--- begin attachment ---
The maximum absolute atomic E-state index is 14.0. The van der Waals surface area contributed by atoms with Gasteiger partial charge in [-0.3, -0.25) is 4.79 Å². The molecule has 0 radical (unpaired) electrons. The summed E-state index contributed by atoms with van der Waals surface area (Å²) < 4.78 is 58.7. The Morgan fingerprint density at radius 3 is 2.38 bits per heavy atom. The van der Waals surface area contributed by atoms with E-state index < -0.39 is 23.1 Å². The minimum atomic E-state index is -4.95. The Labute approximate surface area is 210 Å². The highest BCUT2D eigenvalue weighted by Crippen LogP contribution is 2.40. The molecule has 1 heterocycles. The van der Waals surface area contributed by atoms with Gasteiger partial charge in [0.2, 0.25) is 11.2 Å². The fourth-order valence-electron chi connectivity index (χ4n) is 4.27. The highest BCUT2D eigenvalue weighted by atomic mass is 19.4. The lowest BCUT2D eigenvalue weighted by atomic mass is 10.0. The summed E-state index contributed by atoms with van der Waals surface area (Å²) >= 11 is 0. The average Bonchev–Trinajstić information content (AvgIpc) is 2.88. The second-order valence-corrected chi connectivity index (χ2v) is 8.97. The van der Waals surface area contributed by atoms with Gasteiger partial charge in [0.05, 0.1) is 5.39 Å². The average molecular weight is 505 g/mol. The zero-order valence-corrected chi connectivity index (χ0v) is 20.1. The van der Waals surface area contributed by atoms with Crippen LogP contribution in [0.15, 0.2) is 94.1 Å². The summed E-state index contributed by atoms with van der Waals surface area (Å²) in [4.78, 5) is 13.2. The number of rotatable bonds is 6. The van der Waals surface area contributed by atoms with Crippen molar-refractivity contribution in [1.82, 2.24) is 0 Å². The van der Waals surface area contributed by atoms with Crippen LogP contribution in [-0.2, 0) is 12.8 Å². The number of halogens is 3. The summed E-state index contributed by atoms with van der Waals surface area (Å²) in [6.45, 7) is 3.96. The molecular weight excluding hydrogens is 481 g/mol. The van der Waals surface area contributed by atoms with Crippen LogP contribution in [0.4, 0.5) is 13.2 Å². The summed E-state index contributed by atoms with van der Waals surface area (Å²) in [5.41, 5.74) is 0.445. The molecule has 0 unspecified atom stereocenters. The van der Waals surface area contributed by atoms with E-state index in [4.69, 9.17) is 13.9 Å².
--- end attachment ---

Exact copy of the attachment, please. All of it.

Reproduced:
The maximum absolute atomic E-state index is 14.0. The van der Waals surface area contributed by atoms with Gasteiger partial charge in [-0.3, -0.25) is 4.79 Å². The molecule has 0 radical (unpaired) electrons. The summed E-state index contributed by atoms with van der Waals surface area (Å²) < 4.78 is 58.7. The Morgan fingerprint density at radius 3 is 2.38 bits per heavy atom. The van der Waals surface area contributed by atoms with E-state index < -0.39 is 23.1 Å². The minimum atomic E-state index is -4.95. The Labute approximate surface area is 210 Å². The highest BCUT2D eigenvalue weighted by Crippen LogP contribution is 2.40. The molecule has 1 heterocycles. The van der Waals surface area contributed by atoms with Gasteiger partial charge in [0.2, 0.25) is 11.2 Å². The fourth-order valence-electron chi connectivity index (χ4n) is 4.27. The highest BCUT2D eigenvalue weighted by atomic mass is 19.4. The lowest BCUT2D eigenvalue weighted by atomic mass is 10.0. The summed E-state index contributed by atoms with van der Waals surface area (Å²) >= 11 is 0. The average Bonchev–Trinajstić information content (AvgIpc) is 2.88. The second-order valence-corrected chi connectivity index (χ2v) is 8.97. The van der Waals surface area contributed by atoms with Gasteiger partial charge in [0.05, 0.1) is 5.39 Å². The average molecular weight is 505 g/mol. The zero-order valence-corrected chi connectivity index (χ0v) is 20.1. The van der Waals surface area contributed by atoms with Crippen LogP contribution in [0.15, 0.2) is 94.1 Å². The summed E-state index contributed by atoms with van der Waals surface area (Å²) in [4.78, 5) is 13.2. The number of rotatable bonds is 6. The van der Waals surface area contributed by atoms with Crippen molar-refractivity contribution in [1.82, 2.24) is 0 Å². The van der Waals surface area contributed by atoms with Crippen LogP contribution in [-0.2, 0) is 12.8 Å². The number of halogens is 3. The summed E-state index contributed by atoms with van der Waals surface area (Å²) in [6.45, 7) is 3.96. The molecular weight excluding hydrogens is 481 g/mol. The van der Waals surface area contributed by atoms with Crippen LogP contribution in [0.4, 0.5) is 13.2 Å². The summed E-state index contributed by atoms with van der Waals surface area (Å²) in [5.41, 5.74) is 0.445. The molecule has 0 unspecified atom stereocenters. The van der Waals surface area contributed by atoms with E-state index in [4.69, 9.17) is 13.9 Å².